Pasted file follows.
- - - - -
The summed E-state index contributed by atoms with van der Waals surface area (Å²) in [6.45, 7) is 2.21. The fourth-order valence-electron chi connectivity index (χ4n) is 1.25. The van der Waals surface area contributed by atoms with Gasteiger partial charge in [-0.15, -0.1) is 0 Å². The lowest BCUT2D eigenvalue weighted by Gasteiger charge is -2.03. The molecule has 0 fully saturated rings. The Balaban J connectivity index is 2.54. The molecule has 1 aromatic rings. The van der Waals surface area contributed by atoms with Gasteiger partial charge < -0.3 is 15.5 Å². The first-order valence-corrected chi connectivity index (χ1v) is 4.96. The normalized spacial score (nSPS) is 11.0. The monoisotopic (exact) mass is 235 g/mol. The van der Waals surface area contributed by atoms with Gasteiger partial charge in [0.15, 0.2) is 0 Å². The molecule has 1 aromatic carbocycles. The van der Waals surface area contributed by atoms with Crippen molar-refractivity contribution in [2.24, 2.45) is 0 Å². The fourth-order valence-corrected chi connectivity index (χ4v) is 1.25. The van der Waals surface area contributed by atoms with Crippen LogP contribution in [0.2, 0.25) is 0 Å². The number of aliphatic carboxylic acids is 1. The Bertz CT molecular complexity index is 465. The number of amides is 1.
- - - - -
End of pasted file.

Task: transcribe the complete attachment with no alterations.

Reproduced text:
The summed E-state index contributed by atoms with van der Waals surface area (Å²) in [6.45, 7) is 2.21. The fourth-order valence-electron chi connectivity index (χ4n) is 1.25. The van der Waals surface area contributed by atoms with Gasteiger partial charge in [-0.15, -0.1) is 0 Å². The lowest BCUT2D eigenvalue weighted by Gasteiger charge is -2.03. The molecule has 0 fully saturated rings. The Balaban J connectivity index is 2.54. The molecule has 1 aromatic rings. The van der Waals surface area contributed by atoms with Gasteiger partial charge < -0.3 is 15.5 Å². The first-order valence-corrected chi connectivity index (χ1v) is 4.96. The normalized spacial score (nSPS) is 11.0. The monoisotopic (exact) mass is 235 g/mol. The van der Waals surface area contributed by atoms with Gasteiger partial charge in [0.15, 0.2) is 0 Å². The molecule has 1 aromatic carbocycles. The van der Waals surface area contributed by atoms with Crippen molar-refractivity contribution in [2.24, 2.45) is 0 Å². The fourth-order valence-corrected chi connectivity index (χ4v) is 1.25. The van der Waals surface area contributed by atoms with Crippen LogP contribution in [0.2, 0.25) is 0 Å². The number of aliphatic carboxylic acids is 1. The Bertz CT molecular complexity index is 465. The number of amides is 1.